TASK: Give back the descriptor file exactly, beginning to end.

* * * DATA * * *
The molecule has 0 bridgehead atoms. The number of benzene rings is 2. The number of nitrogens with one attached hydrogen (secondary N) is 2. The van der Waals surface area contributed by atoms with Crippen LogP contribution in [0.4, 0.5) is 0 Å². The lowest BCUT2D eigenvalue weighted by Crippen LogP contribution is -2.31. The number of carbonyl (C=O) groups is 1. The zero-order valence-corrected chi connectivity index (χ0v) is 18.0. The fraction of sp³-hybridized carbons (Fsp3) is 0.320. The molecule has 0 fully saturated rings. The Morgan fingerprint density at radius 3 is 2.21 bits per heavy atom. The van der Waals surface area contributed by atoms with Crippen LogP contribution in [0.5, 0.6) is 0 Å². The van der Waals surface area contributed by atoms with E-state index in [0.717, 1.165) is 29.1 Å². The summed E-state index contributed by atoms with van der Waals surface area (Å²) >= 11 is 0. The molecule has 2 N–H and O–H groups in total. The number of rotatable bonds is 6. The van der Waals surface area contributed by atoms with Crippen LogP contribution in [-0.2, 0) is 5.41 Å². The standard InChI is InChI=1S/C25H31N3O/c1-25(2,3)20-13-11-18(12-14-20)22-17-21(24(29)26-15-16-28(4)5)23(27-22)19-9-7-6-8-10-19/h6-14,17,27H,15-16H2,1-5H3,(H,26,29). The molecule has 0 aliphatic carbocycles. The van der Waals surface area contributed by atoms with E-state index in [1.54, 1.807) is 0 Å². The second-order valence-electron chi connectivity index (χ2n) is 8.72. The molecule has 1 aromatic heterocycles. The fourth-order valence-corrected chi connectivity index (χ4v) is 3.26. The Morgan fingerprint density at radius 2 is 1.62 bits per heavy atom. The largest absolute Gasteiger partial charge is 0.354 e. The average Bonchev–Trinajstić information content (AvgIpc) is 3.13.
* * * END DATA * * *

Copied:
The molecule has 0 bridgehead atoms. The number of benzene rings is 2. The number of nitrogens with one attached hydrogen (secondary N) is 2. The van der Waals surface area contributed by atoms with Crippen LogP contribution in [0.4, 0.5) is 0 Å². The lowest BCUT2D eigenvalue weighted by Crippen LogP contribution is -2.31. The number of carbonyl (C=O) groups is 1. The zero-order valence-corrected chi connectivity index (χ0v) is 18.0. The fraction of sp³-hybridized carbons (Fsp3) is 0.320. The molecule has 0 fully saturated rings. The Morgan fingerprint density at radius 3 is 2.21 bits per heavy atom. The van der Waals surface area contributed by atoms with Crippen LogP contribution in [0.5, 0.6) is 0 Å². The van der Waals surface area contributed by atoms with E-state index in [0.717, 1.165) is 29.1 Å². The summed E-state index contributed by atoms with van der Waals surface area (Å²) >= 11 is 0. The molecule has 2 N–H and O–H groups in total. The number of rotatable bonds is 6. The van der Waals surface area contributed by atoms with Crippen LogP contribution in [-0.2, 0) is 5.41 Å². The standard InChI is InChI=1S/C25H31N3O/c1-25(2,3)20-13-11-18(12-14-20)22-17-21(24(29)26-15-16-28(4)5)23(27-22)19-9-7-6-8-10-19/h6-14,17,27H,15-16H2,1-5H3,(H,26,29). The molecule has 0 aliphatic carbocycles. The van der Waals surface area contributed by atoms with E-state index in [1.54, 1.807) is 0 Å². The second-order valence-electron chi connectivity index (χ2n) is 8.72. The molecule has 1 aromatic heterocycles. The fourth-order valence-corrected chi connectivity index (χ4v) is 3.26. The Morgan fingerprint density at radius 2 is 1.62 bits per heavy atom. The largest absolute Gasteiger partial charge is 0.354 e. The average Bonchev–Trinajstić information content (AvgIpc) is 3.13.